A rich guy has to cough up $200,000 more in taxes. What will not be able to get funding by that now evaporated $200,000??? Go ahead...pick anything you want...anything. What will go???

I already know...and take it for granted...there won't be an answer forthcoming...
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Old May 14th, 2013, 06:05 AM   #5
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Another idiots article claiming that those who pay the most taxes are parasites while ignoring the worst parasites on the planet; politicians who dupe gullible low information voters into voting for them by using idiot Marxist class envy tactics.

Par for the course with Liberals. Fascinating that we didn't see all these Gubamint is great threads when Bush was in charge. The irony and hypocrisy of leftist talking points suggests that Gubamint is only good when morons on the left are in charge.
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Old May 14th, 2013, 06:56 AM   #6
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The rich are laughing at us all from their rhinestone-studded golf carts.
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Old May 14th, 2013, 07:11 AM   #7
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Originally Posted by mytmouse57 View Post
The rich are laughing at us all from their rhinestone-studded golf carts.
Wrong; the political parasites are because low information sheeple think the rich are the problem and have bought the false Marxist class envy narrative hook, line and sinker.
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Old May 14th, 2013, 07:25 AM   #8
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Wrong; the political parasites are because low information sheeple think the rich are the problem and have bought the false Marxist class envy narrative hook, line and sinker.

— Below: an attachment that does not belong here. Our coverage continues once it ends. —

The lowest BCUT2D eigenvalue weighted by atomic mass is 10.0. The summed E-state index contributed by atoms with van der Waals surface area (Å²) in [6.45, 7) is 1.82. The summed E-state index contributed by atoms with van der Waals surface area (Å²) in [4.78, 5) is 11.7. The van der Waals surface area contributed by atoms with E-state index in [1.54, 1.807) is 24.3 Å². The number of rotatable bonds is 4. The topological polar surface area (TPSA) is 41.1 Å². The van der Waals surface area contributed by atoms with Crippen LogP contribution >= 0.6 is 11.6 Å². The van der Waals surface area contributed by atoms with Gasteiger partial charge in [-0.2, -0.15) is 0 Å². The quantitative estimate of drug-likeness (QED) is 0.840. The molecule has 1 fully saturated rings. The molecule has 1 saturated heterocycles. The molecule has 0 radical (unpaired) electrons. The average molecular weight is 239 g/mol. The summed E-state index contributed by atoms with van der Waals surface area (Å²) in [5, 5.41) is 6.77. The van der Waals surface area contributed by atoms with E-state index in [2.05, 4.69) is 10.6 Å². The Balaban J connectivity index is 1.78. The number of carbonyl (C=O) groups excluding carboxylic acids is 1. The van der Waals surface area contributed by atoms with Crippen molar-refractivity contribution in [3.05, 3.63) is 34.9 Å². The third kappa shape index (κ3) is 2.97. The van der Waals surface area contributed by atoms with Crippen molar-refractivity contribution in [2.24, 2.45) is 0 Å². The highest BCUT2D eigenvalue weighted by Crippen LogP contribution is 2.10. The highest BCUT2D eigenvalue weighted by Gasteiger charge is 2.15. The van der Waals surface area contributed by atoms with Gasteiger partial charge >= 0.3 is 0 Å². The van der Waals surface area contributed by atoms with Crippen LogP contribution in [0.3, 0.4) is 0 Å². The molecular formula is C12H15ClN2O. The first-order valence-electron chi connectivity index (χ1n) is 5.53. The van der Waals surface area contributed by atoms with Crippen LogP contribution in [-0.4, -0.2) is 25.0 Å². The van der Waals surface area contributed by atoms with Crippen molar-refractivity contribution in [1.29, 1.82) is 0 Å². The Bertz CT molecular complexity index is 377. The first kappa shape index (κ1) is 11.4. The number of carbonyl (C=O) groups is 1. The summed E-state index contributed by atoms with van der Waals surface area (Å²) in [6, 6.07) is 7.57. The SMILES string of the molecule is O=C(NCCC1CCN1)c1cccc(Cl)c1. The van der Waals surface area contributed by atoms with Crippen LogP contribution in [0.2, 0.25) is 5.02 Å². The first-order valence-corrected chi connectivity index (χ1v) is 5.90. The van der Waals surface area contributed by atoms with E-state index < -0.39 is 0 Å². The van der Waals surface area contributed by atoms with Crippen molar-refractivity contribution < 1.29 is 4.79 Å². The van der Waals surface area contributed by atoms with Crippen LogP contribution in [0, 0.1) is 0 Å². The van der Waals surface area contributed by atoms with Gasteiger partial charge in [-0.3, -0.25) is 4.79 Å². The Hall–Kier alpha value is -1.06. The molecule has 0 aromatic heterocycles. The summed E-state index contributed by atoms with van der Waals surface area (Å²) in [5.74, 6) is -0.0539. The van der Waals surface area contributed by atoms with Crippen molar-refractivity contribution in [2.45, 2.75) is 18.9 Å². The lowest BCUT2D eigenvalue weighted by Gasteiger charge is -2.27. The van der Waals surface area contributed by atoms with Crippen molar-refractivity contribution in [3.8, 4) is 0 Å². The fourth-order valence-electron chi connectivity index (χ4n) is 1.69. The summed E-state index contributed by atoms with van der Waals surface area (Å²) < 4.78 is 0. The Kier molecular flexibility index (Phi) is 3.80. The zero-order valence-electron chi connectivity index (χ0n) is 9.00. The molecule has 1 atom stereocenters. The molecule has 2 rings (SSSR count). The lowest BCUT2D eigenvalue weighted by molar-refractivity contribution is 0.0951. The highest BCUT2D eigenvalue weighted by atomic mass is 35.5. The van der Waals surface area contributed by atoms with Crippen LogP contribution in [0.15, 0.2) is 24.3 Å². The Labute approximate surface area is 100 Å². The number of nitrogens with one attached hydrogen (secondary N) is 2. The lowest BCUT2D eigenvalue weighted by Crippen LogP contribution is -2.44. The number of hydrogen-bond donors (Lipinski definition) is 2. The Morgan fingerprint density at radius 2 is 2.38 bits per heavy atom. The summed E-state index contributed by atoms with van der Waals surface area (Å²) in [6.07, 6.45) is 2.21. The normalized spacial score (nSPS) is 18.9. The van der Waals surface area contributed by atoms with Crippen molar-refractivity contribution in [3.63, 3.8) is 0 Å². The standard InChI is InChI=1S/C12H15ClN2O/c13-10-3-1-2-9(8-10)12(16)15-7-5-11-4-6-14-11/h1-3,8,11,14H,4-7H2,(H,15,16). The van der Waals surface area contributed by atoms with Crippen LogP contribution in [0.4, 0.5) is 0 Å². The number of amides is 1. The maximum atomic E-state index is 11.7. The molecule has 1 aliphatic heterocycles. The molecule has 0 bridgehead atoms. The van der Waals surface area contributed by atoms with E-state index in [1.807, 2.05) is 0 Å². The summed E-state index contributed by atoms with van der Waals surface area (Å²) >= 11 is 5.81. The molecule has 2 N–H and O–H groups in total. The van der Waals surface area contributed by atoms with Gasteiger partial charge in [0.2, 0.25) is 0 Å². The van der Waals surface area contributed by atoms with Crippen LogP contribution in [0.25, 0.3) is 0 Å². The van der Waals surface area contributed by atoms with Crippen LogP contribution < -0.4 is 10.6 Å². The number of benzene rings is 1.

Then, you're saying, the welfare-class is laughing at us all from their rhinestone-studded Hoverround chairs?
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Old May 14th, 2013, 07:30 AM   #9
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Then, you're saying, the welfare-class is laughing at us all from their rhinestone-studded Hoverround chairs?
Haha; Im fairly certain that the welfare class is too busy taking to pay attention who it is coming from or even know or care where it comes from.
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Old May 14th, 2013, 07:51 AM   #10
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We all benefit from society in one way or the other. Even "self-made" people had to drive on public roads, rely on the public police force, find help from people educated in public schools -- and so on and so forth.

The fact is, unless you live in a grass hut in a sub-tropical zone, where you can grow or hunt all your own food, and make for yourself what little clothing you need -- you rely each and every day on other people, as well as "the system."

A man might think of himself as King Sh*t. But without the little guy who cleans the bathroom for minimum wage, he'd be in a world of hurt.